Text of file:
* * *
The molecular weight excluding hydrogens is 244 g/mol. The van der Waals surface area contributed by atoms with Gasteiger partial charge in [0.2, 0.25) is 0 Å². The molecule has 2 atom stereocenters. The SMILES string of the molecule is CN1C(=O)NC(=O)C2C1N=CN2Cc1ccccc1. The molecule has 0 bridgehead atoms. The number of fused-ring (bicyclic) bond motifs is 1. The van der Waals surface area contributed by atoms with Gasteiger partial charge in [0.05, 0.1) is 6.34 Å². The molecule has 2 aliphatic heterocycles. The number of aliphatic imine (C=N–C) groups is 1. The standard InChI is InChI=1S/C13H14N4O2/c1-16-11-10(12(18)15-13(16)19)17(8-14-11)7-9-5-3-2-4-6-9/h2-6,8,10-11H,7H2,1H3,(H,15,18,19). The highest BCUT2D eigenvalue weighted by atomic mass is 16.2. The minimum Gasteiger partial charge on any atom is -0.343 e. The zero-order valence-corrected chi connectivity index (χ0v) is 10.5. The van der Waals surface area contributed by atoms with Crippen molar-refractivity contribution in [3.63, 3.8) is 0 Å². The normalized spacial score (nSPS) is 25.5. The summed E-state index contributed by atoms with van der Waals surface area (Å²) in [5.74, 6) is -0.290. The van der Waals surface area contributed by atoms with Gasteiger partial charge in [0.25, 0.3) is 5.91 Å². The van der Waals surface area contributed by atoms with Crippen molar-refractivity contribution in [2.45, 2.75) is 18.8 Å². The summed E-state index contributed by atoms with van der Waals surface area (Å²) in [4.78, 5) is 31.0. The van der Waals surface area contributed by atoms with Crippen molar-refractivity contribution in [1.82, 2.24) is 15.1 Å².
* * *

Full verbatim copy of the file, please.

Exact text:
The molecular weight excluding hydrogens is 244 g/mol. The van der Waals surface area contributed by atoms with Gasteiger partial charge in [0.2, 0.25) is 0 Å². The molecule has 2 atom stereocenters. The SMILES string of the molecule is CN1C(=O)NC(=O)C2C1N=CN2Cc1ccccc1. The molecule has 0 bridgehead atoms. The number of fused-ring (bicyclic) bond motifs is 1. The van der Waals surface area contributed by atoms with Gasteiger partial charge in [0.05, 0.1) is 6.34 Å². The molecule has 2 aliphatic heterocycles. The number of aliphatic imine (C=N–C) groups is 1. The standard InChI is InChI=1S/C13H14N4O2/c1-16-11-10(12(18)15-13(16)19)17(8-14-11)7-9-5-3-2-4-6-9/h2-6,8,10-11H,7H2,1H3,(H,15,18,19). The highest BCUT2D eigenvalue weighted by atomic mass is 16.2. The minimum Gasteiger partial charge on any atom is -0.343 e. The zero-order valence-corrected chi connectivity index (χ0v) is 10.5. The van der Waals surface area contributed by atoms with Crippen molar-refractivity contribution in [3.63, 3.8) is 0 Å². The normalized spacial score (nSPS) is 25.5. The summed E-state index contributed by atoms with van der Waals surface area (Å²) in [5.74, 6) is -0.290. The van der Waals surface area contributed by atoms with Gasteiger partial charge in [0.25, 0.3) is 5.91 Å². The van der Waals surface area contributed by atoms with Crippen molar-refractivity contribution in [2.45, 2.75) is 18.8 Å². The summed E-state index contributed by atoms with van der Waals surface area (Å²) in [4.78, 5) is 31.0. The van der Waals surface area contributed by atoms with Crippen molar-refractivity contribution in [1.82, 2.24) is 15.1 Å².